Lexalytics Looking Strong as Text Analytics Heats Up for Big Companies, Mobile

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Semantria, which does cloud-based text analysis. The new startup is a joint venture between Lexalytics, Postindustria (in Los Angeles), and DemandGen (Montreal).

In the past few months, Lexalytics has been refining its sentiment engine. Catlin says that phrases like “it wasn’t the best movie ever” and “spectacularly bad” posed special challenges in terms of classifying their meaning. The company’s software has also gotten good at telling whether a statement is contextual rather than polar—the greeting “good morning” is the former, for example.

Of course, this is a very deep and long-standing problem that Lexalytics and others are tackling—getting a computer to quantify meaning and sentiment from phrases of text. Once the technology gets accurate enough—kind of like speech recognition over the years—we might expect to see some really big applications. One of them could be in mobile tech. Cell phone manufacturers are interested in things like summarization of e-mail, Catlin says, to make better use of small screens. You might imagine that software running on a phone (or in the cloud) could identify action items from an e-mail, and display those instead of the whole message.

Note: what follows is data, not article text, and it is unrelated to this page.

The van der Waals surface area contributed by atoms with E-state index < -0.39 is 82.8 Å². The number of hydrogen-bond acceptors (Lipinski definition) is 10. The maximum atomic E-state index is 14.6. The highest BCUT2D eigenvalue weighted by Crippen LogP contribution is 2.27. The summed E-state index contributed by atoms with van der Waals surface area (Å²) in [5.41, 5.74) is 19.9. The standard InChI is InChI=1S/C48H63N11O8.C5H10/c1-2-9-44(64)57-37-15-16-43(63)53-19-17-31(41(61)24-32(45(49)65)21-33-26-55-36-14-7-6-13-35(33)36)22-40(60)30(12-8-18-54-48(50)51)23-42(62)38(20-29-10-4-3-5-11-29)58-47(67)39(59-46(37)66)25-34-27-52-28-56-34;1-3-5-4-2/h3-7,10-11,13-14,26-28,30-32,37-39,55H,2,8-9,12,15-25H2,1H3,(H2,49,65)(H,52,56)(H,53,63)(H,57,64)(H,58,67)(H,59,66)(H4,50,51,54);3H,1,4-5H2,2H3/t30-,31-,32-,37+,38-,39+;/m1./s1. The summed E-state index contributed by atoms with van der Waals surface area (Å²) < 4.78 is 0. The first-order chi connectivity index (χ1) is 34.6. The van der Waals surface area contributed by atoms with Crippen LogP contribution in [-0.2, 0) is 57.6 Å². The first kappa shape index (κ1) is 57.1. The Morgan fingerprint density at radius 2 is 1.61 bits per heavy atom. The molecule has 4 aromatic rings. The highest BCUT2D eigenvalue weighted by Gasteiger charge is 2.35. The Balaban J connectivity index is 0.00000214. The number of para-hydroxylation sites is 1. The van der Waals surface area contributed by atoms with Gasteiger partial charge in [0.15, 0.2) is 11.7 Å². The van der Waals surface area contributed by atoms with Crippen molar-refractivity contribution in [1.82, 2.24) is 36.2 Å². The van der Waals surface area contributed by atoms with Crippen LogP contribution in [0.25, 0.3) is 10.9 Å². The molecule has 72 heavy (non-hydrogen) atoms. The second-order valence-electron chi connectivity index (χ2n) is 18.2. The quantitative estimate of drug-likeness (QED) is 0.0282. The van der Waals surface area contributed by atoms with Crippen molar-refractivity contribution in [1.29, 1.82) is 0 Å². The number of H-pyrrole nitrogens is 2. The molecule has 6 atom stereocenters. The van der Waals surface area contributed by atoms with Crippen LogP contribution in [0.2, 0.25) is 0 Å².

As for Lexalytics, I wondered if getting acquired by a bigger player (perhaps one of its customers) might be in the works. Catlin says he certainly receives acquisition offers, but most of them aren’t serious. There’s “nothing active in that right now,” he says. On the other hand, he says, “I think the space will consolidate. Salesforce, Oracle, and Microsoft are buying things left and right.”

And he left the door open a little more. “We’re a little company,” he says, “and the eventual goal is find a home for the company in the long run.”

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